With continued revisions of OLT rules, getting to speak was out for participants. There is a statement in there that you might be able to speak if the Chair wants you to.

    You pretty much have to prepare and submit a Participant Statement. My latest experience had me being questioned by the Chairman about what I said to see where I was coming from and if I had anything worthwhile to say. You pretty much have to argue the Issues List. It contains what the Parties want.

    If you are serious this can be a useful exercise if you can manage it with good ideas.

    Don’t expect to “win”. But if it’s a contested hearing, you can argue supporting Issues for the City, and they often put some issues in there you might like, and to support.

    In my view the timeline to complete the review, was very difficult at 120 days. Developers do not cooperate, like the Mayor said. They are in for the OLT and the speculative gains from the inflation in land costs and rents.

    Working the OLT as a mechanism for controlling all development, this means OLT is a delivery vehicle for Ford’s Growth Plan, as it decides everything put to it.

    It’s derived from the same corrupt process delivering the Ford Greenbelt landgrab as another ripoff decision by the Politicians for the same lies that the millions of houses that are needed Ford tells us are required for us to build, and they can create the land available for their speculator developer friends because they have the power to do so – remember the 8 billion plus dollars as a motive.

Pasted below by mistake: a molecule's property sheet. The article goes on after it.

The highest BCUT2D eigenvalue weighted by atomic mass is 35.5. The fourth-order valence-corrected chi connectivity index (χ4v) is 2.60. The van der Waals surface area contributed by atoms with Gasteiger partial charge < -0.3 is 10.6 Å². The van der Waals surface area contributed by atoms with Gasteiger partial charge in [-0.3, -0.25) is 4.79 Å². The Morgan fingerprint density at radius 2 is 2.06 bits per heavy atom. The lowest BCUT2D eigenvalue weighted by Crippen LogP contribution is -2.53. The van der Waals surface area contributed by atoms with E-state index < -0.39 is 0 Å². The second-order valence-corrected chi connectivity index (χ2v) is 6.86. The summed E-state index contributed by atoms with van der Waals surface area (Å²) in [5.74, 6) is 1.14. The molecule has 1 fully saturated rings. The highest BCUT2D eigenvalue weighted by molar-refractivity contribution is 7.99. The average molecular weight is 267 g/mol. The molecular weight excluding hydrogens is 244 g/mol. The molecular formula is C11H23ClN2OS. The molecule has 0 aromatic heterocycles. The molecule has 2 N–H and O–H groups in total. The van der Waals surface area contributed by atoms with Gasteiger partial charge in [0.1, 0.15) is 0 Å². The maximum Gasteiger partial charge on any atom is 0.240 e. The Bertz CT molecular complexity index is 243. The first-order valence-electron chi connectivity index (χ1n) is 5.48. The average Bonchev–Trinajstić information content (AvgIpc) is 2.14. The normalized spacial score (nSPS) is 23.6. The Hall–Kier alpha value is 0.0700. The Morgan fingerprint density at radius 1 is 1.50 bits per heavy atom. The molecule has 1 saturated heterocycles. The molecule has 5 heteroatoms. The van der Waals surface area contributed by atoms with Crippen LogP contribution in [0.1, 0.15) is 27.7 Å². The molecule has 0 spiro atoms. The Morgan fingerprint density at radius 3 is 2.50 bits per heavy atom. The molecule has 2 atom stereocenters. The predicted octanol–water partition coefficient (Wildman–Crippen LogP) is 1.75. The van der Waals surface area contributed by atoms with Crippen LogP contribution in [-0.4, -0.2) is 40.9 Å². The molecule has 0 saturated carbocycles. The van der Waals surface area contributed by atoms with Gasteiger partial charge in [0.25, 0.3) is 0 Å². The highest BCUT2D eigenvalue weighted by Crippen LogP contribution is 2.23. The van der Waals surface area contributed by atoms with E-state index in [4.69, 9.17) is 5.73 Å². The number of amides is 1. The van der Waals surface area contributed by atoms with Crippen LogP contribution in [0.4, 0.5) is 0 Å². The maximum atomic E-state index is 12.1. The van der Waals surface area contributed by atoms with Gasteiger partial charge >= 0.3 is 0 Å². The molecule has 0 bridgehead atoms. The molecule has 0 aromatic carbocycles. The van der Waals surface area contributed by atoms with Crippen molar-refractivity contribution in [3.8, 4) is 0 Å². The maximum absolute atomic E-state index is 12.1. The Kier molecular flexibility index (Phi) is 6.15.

Go back to Sharman and the Mayor again to see almost everything that is needed is missing in plans and thought by those who are wanting this done, not to mention the money.

    The problem is in the empty thought container yes, but mainly it’s the politicians at the Provincial level, the Fords and all the others who are in charge and can order what THEY WANT, to keep in power, reward donating friends, and enjoin them in the gravy train that you can see dishes out billions in speculative gains and, and in more lies tells the taxpayer that they have to pay more to get it done.

    Then there’s OLT giving developers access to power and control, and ability to shorten what has become a very long period to get a Hearing.

    What really needs to be done is that the City Council loudly and clearly call out the Province, but I think they are afraid, as they are part of the piece. Sharman is a start, like him or not.

  • Joe Gaetan

    Things may have changed at the OLB since I last appeard as a “participant”. At the time, the adjudicator allowed partipants to speak to their submission. So, be prepared if that is still the case.

    • Gary Scobie

      No, I think the OLT allows only written statements by participants. At least that’s all it did the last time I was there. They only want experts there, not citizens with fact-informed opinions. If you’re not a lawyer or a planner, forget about it. They won’t even talk to you other than to take down your presence for their record.

      Unlike our Council that promises engagement, but fails to deliver, the OLT only strives to do what the Government of Ontario wants it to do.